There, wasn't that an awesome movie! Okay, "Fay Grim" follows some of the same main characters. Specifically, Simon Grim, his sister Fay (Parker Posey, awesome!) and Henry Fool himself. However, it pretty much obliterates the world of Henry Fool. Get ready for this--Henry wasn't just an awful, self-absorbed writer, he was a spy and/or terrorist. And his "Confessions" weren't just self-absorbed masturbatory crap, they were a coded message. Fay is stopped one day by CIA agent Fulbright (Jeff Goldblum, in a hilarious role), who explains that Henry is dead, and they need her help recovering the volumes of his confessions. She's immediately whisked into a thoroughly ridiculous world of intrigue and nonsense. Apparently Hal Hartley has said he was watching the news and thinking about how ridiculous the world was, particularly the world of international espionage, and decided to write this story. I could try to go into what happens, but it'd be difficult and kind of beside the point. I just loved sitting back, watching the absurd plot twists fly by, and laughing the whole time. And I think that's pretty much the point. I loved it. "Henry Fool" and this are the only Hal Hartley movies I've seen, so now I want to go watch the rest of his stuff. I'll go add it to my Netflix queue.

Jason goes to SFIFF--day 7

One big event last Wednesday, Spike Lee received the festival's directing award, and was at the Castro for an on-stage interview, Q&A, and the screening of parts 2 and 3 of "When the Levees Broke", his documentary about hurricane Katrina.

Like always, I was front-row center. Although for these interviews as opposed to the movies, lots of people want to be in the front row, so I actually had competition. Thank you, Cinevisa (still not really worth the $650, but I like having it). Anyway, here's a pic from front row center, taken on my cell phone, showing a projected Spike Lee looming above the real Spike Lee and his interviewer, film critic Wesley Morris. Sorry their faces are so washed out, my cell phone doesn't deal with harsh light conditions well:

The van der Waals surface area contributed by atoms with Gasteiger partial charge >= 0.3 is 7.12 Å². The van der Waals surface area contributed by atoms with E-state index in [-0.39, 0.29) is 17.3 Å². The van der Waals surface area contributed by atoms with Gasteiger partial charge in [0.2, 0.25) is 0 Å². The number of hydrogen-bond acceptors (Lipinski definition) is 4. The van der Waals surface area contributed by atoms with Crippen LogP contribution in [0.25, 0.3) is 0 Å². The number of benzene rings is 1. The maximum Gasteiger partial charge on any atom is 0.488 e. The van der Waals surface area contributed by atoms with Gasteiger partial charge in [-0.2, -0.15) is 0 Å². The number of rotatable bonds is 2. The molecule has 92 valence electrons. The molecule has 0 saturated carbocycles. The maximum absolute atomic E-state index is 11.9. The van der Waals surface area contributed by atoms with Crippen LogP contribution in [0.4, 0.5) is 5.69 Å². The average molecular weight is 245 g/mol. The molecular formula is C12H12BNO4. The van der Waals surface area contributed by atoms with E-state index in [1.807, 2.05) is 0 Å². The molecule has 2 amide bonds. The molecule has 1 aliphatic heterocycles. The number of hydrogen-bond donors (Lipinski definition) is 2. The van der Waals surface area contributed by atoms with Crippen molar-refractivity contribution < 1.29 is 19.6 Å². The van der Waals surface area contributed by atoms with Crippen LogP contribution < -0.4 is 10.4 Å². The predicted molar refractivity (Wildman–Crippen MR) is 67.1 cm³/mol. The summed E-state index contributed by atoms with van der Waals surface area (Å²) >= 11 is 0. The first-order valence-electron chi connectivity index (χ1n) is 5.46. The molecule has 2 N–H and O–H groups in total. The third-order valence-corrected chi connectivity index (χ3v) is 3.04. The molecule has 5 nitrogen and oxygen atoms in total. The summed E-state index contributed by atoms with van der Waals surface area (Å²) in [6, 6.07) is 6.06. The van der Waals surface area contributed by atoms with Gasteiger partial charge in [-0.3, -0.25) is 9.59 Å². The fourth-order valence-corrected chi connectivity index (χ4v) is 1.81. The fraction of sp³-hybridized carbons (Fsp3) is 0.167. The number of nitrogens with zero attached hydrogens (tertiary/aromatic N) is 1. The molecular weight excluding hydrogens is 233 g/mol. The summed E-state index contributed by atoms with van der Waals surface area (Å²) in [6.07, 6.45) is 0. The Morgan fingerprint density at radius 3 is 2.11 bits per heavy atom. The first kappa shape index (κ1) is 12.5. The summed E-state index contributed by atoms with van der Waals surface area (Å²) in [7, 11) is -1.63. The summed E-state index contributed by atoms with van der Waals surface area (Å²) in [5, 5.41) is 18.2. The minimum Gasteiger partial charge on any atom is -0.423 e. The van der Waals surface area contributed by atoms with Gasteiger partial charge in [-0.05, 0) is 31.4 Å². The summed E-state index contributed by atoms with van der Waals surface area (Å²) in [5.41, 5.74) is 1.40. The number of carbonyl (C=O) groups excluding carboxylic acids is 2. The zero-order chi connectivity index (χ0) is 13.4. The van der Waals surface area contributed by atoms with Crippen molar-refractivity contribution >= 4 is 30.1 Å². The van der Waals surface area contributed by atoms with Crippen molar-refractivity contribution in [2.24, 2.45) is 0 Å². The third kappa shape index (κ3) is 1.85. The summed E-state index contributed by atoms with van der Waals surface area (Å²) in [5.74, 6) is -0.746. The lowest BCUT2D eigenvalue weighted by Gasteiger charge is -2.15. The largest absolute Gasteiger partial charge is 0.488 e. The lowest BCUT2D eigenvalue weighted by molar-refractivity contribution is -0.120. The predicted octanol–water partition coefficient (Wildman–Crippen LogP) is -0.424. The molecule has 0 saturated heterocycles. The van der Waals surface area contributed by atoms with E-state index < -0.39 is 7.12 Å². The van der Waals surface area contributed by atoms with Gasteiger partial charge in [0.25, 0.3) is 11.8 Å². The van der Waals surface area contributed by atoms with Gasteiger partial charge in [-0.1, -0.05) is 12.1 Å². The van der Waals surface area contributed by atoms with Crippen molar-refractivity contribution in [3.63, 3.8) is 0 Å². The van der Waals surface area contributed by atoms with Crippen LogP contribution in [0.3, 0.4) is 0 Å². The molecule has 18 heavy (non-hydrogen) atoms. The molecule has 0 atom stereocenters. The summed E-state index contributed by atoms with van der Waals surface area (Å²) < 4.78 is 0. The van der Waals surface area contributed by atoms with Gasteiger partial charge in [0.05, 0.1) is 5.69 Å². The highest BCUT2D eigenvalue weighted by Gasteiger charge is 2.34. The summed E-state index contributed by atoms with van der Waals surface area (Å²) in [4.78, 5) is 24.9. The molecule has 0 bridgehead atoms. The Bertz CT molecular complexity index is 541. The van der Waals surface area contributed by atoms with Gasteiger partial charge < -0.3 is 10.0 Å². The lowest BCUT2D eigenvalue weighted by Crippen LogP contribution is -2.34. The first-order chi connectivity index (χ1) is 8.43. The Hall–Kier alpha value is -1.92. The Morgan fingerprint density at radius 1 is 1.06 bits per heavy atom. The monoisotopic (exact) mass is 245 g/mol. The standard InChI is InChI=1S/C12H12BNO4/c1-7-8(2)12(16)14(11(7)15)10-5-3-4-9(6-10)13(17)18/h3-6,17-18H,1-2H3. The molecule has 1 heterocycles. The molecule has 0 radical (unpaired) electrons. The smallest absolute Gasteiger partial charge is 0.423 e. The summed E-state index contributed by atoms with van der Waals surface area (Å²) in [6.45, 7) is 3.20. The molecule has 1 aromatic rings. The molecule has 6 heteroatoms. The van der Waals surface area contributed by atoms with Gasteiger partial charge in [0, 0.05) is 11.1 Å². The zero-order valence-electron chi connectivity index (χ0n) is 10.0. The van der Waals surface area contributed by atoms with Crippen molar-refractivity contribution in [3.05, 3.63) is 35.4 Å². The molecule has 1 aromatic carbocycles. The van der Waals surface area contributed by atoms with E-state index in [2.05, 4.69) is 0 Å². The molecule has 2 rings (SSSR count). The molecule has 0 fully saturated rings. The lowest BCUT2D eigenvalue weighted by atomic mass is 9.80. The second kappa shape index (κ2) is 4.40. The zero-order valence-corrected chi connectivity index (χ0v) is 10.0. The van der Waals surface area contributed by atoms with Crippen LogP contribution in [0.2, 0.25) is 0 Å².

Anyway, Spike was a very cool interview. Like so many of these events, it made me realize how much of his earlier work I've missed. So I've added a bunch of them to my Netflix queue, and I'll catch up on my Spike Lee knowledge in good time.

As for the interview himself, let me first answer the question everyone has asked me when I tell them I saw Spike Lee--yes, he is short in person. In fact, "short" would be a good way to describe how he answered most questions, too. And I don't mean that in a bad way, usually he could satisfy the audience and make them laugh in just a few words. It's just a striking difference, since in most of these types of interviews that I've seen the guest panders to the audience a lot more, and will launch into elaborate (probably preplanned) stories to entertain us. Spike came off as less interested in telling us what he thinks we'd like than in telling us what he thinks. And I think it's fair to say that comes through in his movies as well.

So then we watched "When the Levees Broke: Acts II and III". I have to confess a few things. First, when the documentary first showed on HBO, I only had basic cable and I missed it. Second, I chose to see Spike Lee at sort of the last minute. Not quite, but only a few days ago, once I had already started going to the festival. Basically this meant I had no time to buy or rent the DVDs and watch part I before I saw the next two. It's not really required, but I wanted to. So I committed a sin--I downloaded it. But as soon as I watched it, I deleted it and I swear I've ordered my own DVD set from, so I'll make myself honest soon.

In any case, Act I is mostly about the intitial shock and horror of the storm. Told through interviews with the survivors and some sparse news footage, it seems like the natural (possibly the only) way to tell this story right. But what's really striking is that it's not really political--not yet. Given how much the aftermath has spun up into a huge political issue, it's important to realize that a) it didn't start that way, it started out as just a tragedy, and b) there are real people, not just political pawns, who lived through this and lost everything.